Employees work on the floor of the outsourcing company WNS in Mumbai March 19, 2012.
Employees work on the floor of the outsourcing company WNS in Mumbai March 19, 2012. Reuters

The Indian rupee has been on a steady decline against the U.S. dollar in past months -- a fact that has considerably helped the bottom line of Indian IT majors, which earn a major share of their revenues in dollars.

These companies, which have managed to tide over the global slowdown partly with help from a weaker rupee, which makes their services more competitive in markets like the U.S., are prepared to pass on some of the benefits to their clients.

At the same time, they worry about a landmark immigration reform bill, currently under consideration in the U.S. Senate, which if passed, would hit Indian outsourcing firms with higher visa fees.

The rupee has depreciated about 6.5 percent since April and, if the trend sustained till the end of the quarter, could translate to a 1.8 to 2.4 percentage-point boost to the operating profit margins of Indian IT companies, according to an Economic Times report.

In a highly competitive technology outsourcing market, Indian companies are expected to seek advantage of this scenario by providing discounts to their U.S. clients, the report said.

About 52 percent of all business conducted by Tata Consultancy Services Ltd (NSE:TCS), or TCS, is centered in North America, while Infosys Ltd (NYSE:INFY) currently earns 63 percent of its total revenue from the region, according to a Press Trust of India report. Due to the companies' business model, any fluctuations in the rupee-dollar equation can significantly impact their profit margins.

However, the comprehensive immigration reform bill, which cleared an early hurdle in the Senate on Tuesday, would double the cost of processing visas for India's software firms, which rely heavily on short- and long-term work visas for their employees based at client locations in the U.S., technology research firm Gartner Inc., said in a report.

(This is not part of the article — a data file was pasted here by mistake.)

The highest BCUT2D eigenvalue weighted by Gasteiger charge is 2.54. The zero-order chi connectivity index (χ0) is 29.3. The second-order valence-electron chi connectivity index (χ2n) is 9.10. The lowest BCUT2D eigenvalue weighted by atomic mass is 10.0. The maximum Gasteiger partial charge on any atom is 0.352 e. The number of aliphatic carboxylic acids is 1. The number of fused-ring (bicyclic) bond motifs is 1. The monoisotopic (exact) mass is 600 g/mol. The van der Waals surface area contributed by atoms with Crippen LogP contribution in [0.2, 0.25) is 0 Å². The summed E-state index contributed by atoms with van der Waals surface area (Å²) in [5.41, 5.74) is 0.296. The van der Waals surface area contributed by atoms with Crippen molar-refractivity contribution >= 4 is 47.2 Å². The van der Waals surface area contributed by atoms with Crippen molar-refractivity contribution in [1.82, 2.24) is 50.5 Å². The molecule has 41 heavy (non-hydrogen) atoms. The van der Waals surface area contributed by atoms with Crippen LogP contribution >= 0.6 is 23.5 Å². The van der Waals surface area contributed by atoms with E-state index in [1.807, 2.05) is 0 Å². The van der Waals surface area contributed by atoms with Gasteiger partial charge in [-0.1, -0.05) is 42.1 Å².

Senate Democrats and Republicans voted overwhelmingly to begin debate on the bill, marking the first time an immigration overhaul has advanced this far, according to USA Today.

The process for changes to the bill is expected to last until 2014, but in its current form, it would disrupt the business model of top Indian software exporters, which depend on temporary visas to bring workers into the U.S.

New restrictions and limits on the total percentage of foreigners working in the U.S. on the H-1B visa, created in 1990 to allow technology companies to bring in skilled employees from overseas, will force Indian firms to downsize their non-American workforce in the U.S, the report said.

“If the legislation is passed as currently proposed, it would greatly limit the ability for many India centric service providers to deploy specific resources in the U.S.,” Frances Karamouzis, vice-president at Gartner, said in the report. “One potential impact to U.S. enterprises with offshore outsourcing contracts is that costs would go up due to increased bill rates.”

Unlike Google and Microsoft, which also use H-1B visas to recruit skilled foreign labor, outsourcing companies are heavily dependent on the program and restrictions on foreign labor flow to the U.S. could result in lower profit margins for such companies, according to analysts.

In April, Sen. Dick Durbin (D-IL) accused “outsourcing firms like Infosys, Wipro, Tata and others” of abusing the H-1B visa program, saying: “Americans would be shocked to know that the H-1B visas are not going to Microsoft; they're going to these firms, largely in India, who are finding workers, engineers, who will work at low wages in the U.S. for three years and pay a fee to Infosys or these companies,” PTI reported.